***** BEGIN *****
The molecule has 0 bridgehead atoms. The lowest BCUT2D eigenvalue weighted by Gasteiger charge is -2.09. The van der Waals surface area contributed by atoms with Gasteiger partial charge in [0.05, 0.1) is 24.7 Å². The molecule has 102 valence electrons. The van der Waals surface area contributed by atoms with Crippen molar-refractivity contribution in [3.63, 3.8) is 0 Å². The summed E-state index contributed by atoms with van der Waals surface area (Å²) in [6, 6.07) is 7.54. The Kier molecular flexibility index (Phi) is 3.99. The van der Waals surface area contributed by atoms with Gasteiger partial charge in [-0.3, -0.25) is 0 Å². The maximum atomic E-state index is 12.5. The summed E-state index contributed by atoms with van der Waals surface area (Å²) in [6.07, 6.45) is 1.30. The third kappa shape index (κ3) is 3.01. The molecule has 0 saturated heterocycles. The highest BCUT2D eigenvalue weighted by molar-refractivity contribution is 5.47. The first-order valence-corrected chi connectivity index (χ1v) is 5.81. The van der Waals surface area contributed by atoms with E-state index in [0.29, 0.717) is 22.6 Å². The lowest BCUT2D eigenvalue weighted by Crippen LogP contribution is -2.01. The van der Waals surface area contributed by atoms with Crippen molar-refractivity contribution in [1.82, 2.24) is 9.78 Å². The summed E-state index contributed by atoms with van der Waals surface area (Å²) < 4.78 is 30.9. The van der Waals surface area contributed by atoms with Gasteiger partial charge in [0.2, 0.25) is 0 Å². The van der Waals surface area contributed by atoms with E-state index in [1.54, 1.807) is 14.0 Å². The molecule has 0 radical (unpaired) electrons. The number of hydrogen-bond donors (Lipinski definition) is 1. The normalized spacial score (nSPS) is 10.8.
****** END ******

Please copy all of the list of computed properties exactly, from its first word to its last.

The molecule has 0 bridgehead atoms. The lowest BCUT2D eigenvalue weighted by Gasteiger charge is -2.09. The van der Waals surface area contributed by atoms with Gasteiger partial charge in [0.05, 0.1) is 24.7 Å². The molecule has 102 valence electrons. The van der Waals surface area contributed by atoms with Crippen molar-refractivity contribution in [3.63, 3.8) is 0 Å². The summed E-state index contributed by atoms with van der Waals surface area (Å²) in [6, 6.07) is 7.54. The Kier molecular flexibility index (Phi) is 3.99. The van der Waals surface area contributed by atoms with Gasteiger partial charge in [-0.3, -0.25) is 0 Å². The maximum atomic E-state index is 12.5. The summed E-state index contributed by atoms with van der Waals surface area (Å²) in [6.07, 6.45) is 1.30. The third kappa shape index (κ3) is 3.01. The molecule has 0 saturated heterocycles. The highest BCUT2D eigenvalue weighted by molar-refractivity contribution is 5.47. The first-order valence-corrected chi connectivity index (χ1v) is 5.81. The van der Waals surface area contributed by atoms with E-state index in [0.29, 0.717) is 22.6 Å². The lowest BCUT2D eigenvalue weighted by Crippen LogP contribution is -2.01. The van der Waals surface area contributed by atoms with Crippen molar-refractivity contribution in [1.82, 2.24) is 9.78 Å². The summed E-state index contributed by atoms with van der Waals surface area (Å²) < 4.78 is 30.9. The van der Waals surface area contributed by atoms with Gasteiger partial charge in [0.2, 0.25) is 0 Å². The van der Waals surface area contributed by atoms with E-state index in [1.54, 1.807) is 14.0 Å². The molecule has 0 radical (unpaired) electrons. The number of hydrogen-bond donors (Lipinski definition) is 1. The normalized spacial score (nSPS) is 10.8.